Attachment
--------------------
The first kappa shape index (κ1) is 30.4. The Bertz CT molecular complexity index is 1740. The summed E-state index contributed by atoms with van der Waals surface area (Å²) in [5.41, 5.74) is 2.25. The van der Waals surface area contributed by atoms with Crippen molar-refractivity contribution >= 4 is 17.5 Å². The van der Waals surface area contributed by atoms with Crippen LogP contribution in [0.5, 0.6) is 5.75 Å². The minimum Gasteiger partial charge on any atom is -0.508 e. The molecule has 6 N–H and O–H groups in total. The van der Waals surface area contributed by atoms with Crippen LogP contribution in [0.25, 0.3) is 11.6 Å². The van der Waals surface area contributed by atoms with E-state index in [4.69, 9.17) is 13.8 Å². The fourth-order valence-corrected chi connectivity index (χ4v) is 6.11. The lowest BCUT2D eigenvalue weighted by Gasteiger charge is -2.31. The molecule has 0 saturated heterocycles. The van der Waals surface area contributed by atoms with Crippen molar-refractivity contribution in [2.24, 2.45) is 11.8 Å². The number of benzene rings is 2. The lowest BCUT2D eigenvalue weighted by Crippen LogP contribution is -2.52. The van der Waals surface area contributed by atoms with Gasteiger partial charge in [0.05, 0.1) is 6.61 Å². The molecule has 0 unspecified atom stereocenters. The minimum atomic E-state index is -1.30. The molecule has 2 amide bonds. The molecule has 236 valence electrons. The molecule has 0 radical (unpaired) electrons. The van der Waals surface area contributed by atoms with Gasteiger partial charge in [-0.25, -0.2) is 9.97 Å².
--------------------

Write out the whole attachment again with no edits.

The first kappa shape index (κ1) is 30.4. The Bertz CT molecular complexity index is 1740. The summed E-state index contributed by atoms with van der Waals surface area (Å²) in [5.41, 5.74) is 2.25. The van der Waals surface area contributed by atoms with Crippen molar-refractivity contribution >= 4 is 17.5 Å². The van der Waals surface area contributed by atoms with Crippen LogP contribution in [0.5, 0.6) is 5.75 Å². The minimum Gasteiger partial charge on any atom is -0.508 e. The molecule has 6 N–H and O–H groups in total. The van der Waals surface area contributed by atoms with Crippen LogP contribution in [0.25, 0.3) is 11.6 Å². The van der Waals surface area contributed by atoms with E-state index in [4.69, 9.17) is 13.8 Å². The fourth-order valence-corrected chi connectivity index (χ4v) is 6.11. The lowest BCUT2D eigenvalue weighted by Gasteiger charge is -2.31. The molecule has 0 saturated heterocycles. The van der Waals surface area contributed by atoms with Crippen molar-refractivity contribution in [2.24, 2.45) is 11.8 Å². The number of benzene rings is 2. The lowest BCUT2D eigenvalue weighted by Crippen LogP contribution is -2.52. The van der Waals surface area contributed by atoms with Gasteiger partial charge in [0.05, 0.1) is 6.61 Å². The molecule has 0 unspecified atom stereocenters. The minimum atomic E-state index is -1.30. The molecule has 2 amide bonds. The molecule has 236 valence electrons. The molecule has 0 radical (unpaired) electrons. The van der Waals surface area contributed by atoms with Gasteiger partial charge in [-0.25, -0.2) is 9.97 Å².